The rise in the number of xenophobic attacks and concerns for the safety and well-being of non-nationals prompted the National Consortium on Refugee Affairs (NCRA, now called CoRMSA), the South African Human Rights Commission (SAHRC), the United Nations High Commissioner for Refugees (UNHCR) and other organizations to launch a campaign called Roll Back Xenophobia (RBX). The campaign was launched in 1998 with the aim of raising awareness about the presence of foreign nationals in the country. This campaign used various methods to address the issue of xenophobia, including public awareness in community radio, programmes on television, school programmes and seminars where refugee issues were discussed. The campaign was targeted at various audiences, including state and non-state actors.
Incidences of xenophobia have continued to be reported since then and it seems the country is nowhere close to addressing this situation. The rise in unemployment and the government’s inability to deliver services to the people have led to an increase in the number of protest actions in the country. These are service delivery protests that often take place in predominantly poorer areas of South Africa. These service delivery protests more often than not result in attacks on foreign nationals, either directly or through the looting and destruction of their properties. These attacks have resulted in deaths in some instances. Whilst it has been noted that xenophobic attacks have taken place predominantly in townships and/or informal settlements, negative feelings about foreign nationals are said to transcend race, class and gender.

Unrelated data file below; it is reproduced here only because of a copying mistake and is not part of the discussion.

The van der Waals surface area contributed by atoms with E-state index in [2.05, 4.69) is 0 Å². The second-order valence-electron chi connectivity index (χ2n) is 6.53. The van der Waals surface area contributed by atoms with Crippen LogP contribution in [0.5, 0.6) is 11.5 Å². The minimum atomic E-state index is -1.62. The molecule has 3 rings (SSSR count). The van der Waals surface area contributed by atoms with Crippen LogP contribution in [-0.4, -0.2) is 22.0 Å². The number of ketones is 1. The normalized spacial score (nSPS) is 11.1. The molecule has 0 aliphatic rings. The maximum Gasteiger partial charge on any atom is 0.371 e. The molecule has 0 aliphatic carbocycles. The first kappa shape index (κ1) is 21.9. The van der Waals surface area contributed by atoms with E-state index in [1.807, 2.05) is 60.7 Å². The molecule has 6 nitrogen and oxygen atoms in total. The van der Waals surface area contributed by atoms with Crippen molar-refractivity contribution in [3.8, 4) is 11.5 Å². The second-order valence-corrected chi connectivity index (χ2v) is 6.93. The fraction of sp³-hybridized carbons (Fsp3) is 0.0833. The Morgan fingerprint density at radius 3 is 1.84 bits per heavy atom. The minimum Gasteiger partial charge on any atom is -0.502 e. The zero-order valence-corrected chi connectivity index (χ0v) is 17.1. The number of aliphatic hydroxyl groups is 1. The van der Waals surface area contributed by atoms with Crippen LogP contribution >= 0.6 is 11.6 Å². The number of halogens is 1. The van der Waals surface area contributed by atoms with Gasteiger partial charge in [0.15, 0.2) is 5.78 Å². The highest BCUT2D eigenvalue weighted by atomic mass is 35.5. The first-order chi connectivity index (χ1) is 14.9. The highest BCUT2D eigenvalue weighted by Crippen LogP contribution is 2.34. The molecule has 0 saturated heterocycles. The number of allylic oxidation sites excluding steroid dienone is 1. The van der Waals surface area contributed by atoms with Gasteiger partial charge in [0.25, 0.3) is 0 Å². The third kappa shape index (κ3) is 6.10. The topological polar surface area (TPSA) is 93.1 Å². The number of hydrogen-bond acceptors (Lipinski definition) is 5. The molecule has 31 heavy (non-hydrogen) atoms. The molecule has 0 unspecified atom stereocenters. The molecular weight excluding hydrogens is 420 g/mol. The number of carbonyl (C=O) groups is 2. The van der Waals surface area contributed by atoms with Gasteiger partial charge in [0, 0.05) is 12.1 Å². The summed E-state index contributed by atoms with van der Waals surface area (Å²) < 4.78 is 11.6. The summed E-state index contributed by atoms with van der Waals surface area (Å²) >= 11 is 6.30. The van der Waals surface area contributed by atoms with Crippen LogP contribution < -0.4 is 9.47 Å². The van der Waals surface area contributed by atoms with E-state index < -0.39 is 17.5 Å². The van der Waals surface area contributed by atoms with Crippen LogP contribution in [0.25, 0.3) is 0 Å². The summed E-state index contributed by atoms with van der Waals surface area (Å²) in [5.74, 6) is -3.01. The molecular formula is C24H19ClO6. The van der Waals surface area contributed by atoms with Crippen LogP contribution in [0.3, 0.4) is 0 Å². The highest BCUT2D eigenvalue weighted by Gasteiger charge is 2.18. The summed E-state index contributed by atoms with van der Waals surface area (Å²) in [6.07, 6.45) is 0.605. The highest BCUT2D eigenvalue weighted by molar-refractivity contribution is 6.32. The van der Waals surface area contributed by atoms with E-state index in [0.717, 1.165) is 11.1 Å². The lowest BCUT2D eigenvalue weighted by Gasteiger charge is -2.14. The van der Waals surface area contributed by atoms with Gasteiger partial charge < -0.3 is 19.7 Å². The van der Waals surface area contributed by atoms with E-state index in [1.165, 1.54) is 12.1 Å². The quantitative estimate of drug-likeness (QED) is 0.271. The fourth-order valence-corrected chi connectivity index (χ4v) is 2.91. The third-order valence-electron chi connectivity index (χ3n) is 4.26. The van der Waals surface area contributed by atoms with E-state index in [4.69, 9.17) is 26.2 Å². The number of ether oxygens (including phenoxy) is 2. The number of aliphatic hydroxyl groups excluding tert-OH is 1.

This situation is compounded by the emergence of self-imposed leaders in other communities. These gangs of leaders often take advantage of weaknesses within the current local government structures and use this opportunity to assert their authority in communities, often on the premise that first, they are better than legitimately elected local councillors, and second, that they will help the community to get rid of foreigners. As noted, “…where the violence happened [in 2008], there was an absence of official, institutionalized leadership that could represent the full diversity of the community”.3
It should, however, be noted that xenophobia does not only happen at the community level among ordinary members of the community. Xenophobia can further be perpetuated by officials in various government departments or institutions. These officials often either deny access to services to non-nationals because of the fact that they are not South African, claiming that they are taking resources aimed at South Africans, or they make derogatory statements towards non-nationals.
It is not uncommon to find law enforcement officers asking for bribes from foreign nationals. There have also been reports of corruption at the Department of Home Affairs, where foreign nationals are either asked or offer to pay bribes to officials in order to get the services that they need.4 This is reportedly happening at offices dealing with asylum claims and general immigration offices.